The Profound Chinese Language (Episode 20): Rice Plant (稻) and Rice (米)

Da Qiong (Colossal Firmament)

PureInsight | February 6, 2006


Watch Online (5:07) | Download (8,126 KB)
Chinese version (English captions yet to be added)

An opening poem recitation by a group of children:

Golden rice plants stoop their ears low.
The ears become rice when they are hulled.
High-gluten rice is as translucent as white jade when cooked.
It tastes great when it is steamed or made into congee.
Congee is good for children's growth and health.
Rice gives adults energy and stamina.
Farmers sweat in beads when they grow and tend to rice plants.
Each grain of rice in our bowl is the result of farmers' hard work.

Narrator: Teacher Wang is taking her class on a field trip to the countryside. They took a leisurely walk on the winding path of a farming village. On both sides of the path were beautiful green rice plants. At noon, teacher Wang and the class take a break under a tree.

Ying Ying: Look! The wind is making this large plain of grass look like the ripples of sea waves.

Teacher Wang: The large expanse of green is a feast for eye, but it is not grass. Those are rice shoots.

Ying Ying: What is a rice shoot?

Teacher Wang: A rice shoot is a rice seedling. After a rice plant blossoms and its ear ripens, the harvested and hulled grain becomes the rice we Chinese people have on our table daily.

Narrator: Everyone is having lunch under the tree.

Teacher Wang: Eh? Yuan Yuan, why didn't you finish your lunch?

Yuan Yuan: The rice is too dry. I don't feel like eating it.

Teacher Wang: Drier rice has more flavor. You can chew the rice slowly. Why don't I tell you a story about rice while you are eating? A long, long time ago, Buddha Sakyamuni and his disciples cultivated on top of a quiet, remote mountain. One day Buddha Sakyamuni took his disciples down the mountain to wander about and beg for food. When they arrived at a small village, the farmers were very poor, but they prepared white rice for Buddha Sakyamuni and his disciples out of respect. Many disciples didn't finish the rice and had leftover rice in their begging bowls. Buddha Sakyamuni noticed that and asked his disciples before they left the village, "Do you hear any sound?" All the disciples shook their heads. Buddha Sakyamuni said, "Enter tranquility and hearken." His disciples were all ears. They began to hear something but couldn't identify what it was about. Buddha Sakyamuni told them to listen to the sound with their hearts. Next all the disciples sat down on the ground in the meditation position. After a while, they did hear small voices from their begging bowls. "What a pity! We have lost the opportunity to serve Buddha Sakyamuni's disciples!" "Could it be that we are too dry for their taste?" "Or perhaps we are not fragrant or flavorful enough for them?" The rice grains kept blaming themselves, but none of them blamed Buddha Sakyamuni's disciples. The disciples felt ashamed upon hearing the rice grains' dialogues. They stopped being picky about their food from then on and began to treasure all creatures on earth. In addition, they had a better understanding and faith in the teaching that every creature on earth has a soul."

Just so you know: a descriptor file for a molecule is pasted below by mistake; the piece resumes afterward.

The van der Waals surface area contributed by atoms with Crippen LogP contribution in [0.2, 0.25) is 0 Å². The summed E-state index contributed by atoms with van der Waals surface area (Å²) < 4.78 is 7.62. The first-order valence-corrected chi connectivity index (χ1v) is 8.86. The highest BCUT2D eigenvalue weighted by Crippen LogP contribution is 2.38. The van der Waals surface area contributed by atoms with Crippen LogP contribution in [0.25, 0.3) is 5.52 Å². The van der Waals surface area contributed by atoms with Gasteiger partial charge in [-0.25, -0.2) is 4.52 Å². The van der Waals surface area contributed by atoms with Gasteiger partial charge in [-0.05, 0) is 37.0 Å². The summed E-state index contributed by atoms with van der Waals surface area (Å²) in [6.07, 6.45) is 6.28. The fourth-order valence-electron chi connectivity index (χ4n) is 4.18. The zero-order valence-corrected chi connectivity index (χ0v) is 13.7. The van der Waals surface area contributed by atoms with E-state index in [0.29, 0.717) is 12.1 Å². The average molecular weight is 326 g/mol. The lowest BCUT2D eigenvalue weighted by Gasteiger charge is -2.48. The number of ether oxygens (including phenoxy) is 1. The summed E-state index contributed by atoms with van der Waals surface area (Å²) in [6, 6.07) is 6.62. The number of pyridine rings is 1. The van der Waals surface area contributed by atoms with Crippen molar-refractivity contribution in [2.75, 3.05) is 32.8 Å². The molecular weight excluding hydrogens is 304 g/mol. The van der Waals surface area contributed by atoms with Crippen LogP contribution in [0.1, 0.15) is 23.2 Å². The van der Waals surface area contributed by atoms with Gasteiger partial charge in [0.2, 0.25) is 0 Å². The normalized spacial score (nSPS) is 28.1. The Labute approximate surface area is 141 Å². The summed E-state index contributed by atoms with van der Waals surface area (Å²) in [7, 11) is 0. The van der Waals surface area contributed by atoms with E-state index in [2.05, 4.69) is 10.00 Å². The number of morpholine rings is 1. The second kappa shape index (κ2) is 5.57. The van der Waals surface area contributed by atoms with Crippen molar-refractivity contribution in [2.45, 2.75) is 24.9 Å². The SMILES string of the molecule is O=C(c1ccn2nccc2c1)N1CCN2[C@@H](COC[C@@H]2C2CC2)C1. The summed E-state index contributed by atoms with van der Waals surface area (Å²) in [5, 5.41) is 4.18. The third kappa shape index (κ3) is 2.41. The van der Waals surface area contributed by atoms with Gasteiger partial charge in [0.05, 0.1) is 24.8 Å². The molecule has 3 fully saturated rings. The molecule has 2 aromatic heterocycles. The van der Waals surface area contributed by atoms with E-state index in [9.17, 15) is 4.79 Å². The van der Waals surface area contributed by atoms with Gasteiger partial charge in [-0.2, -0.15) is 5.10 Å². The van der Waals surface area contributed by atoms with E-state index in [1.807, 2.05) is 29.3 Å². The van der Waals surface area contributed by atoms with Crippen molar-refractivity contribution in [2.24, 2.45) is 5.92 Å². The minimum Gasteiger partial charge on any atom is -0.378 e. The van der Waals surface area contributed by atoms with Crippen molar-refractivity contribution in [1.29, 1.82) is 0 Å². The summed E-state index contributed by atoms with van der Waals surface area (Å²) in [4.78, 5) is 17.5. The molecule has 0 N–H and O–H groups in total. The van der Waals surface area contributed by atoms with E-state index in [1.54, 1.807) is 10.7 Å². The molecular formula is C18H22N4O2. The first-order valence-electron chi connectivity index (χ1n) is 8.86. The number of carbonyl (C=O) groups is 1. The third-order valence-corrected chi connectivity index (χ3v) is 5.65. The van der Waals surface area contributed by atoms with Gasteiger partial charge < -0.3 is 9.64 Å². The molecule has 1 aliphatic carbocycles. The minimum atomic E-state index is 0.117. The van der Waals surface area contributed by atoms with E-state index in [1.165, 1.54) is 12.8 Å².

Yuan Yuan: Teacher Wang, I have finished my lunch. See? Not a grain of rice is left.

Teacher Wang: Hmm…you are a good student. You won't waste your food if you are thankful for everything you have! Let's invite Grandpa Brush Pen to explain the evolution of the Chinese characters for rice plant (稻) and rice (米).

Grandpa Brush Pen: Rice and millet were the main diet for the Chinese people in the Shang Dynasty (1600 – 1046 B.C.). But people in northern China at the time couldn't grow rice because of the cold weather. Rice arrived in the north already hulled and stored in containers. Hence, the character for rice plant (稻) in oracle-bone scriptures was represented by a pottery container and rice grains. Later in the Zhou Dynasty, the agriculture technology improved and people all over China began to grow rice plants. Therefore, the Chinese people developed a better understanding of the structure of rice plants. Hence, the character for rice plant in the bronze inscription was a good representation of the actual plant. There is a long, stooping stem of rice ear on top. In the middle there is a hand in the form of claw and a mortar to hull rice. The six dots on the bottom represent hulled rice. It presents the outcome of a ripe rice plant. Another variation in the bronze inscriptions does not include the rice ear. The rice grains on the bottom are moved to the left. The third variation in the bronze inscriptions replaces the rice grains on the left with a rice stem. A club for the mortar is inserted between the hand and the mortar, which adds a feeling of movement. The character for rice plant in Small Seal is taken from the third variation in bronze inscriptions, except that the club has been removed. The character for rice plant in the modern form is taken from that in Small Seal without any changes.

As for the character for rice (米), it is represented by six grains of rice separated by a line resembling a stem in both oracle-bone scriptures and bronze inscriptions. In Small Seal the rice grains have been connected as a straight line. It is the same in the modern form.

Teacher Wang: After Grandpa Brush Pen's lecture, you must practice writing the characters. See you next time.

Translated from:

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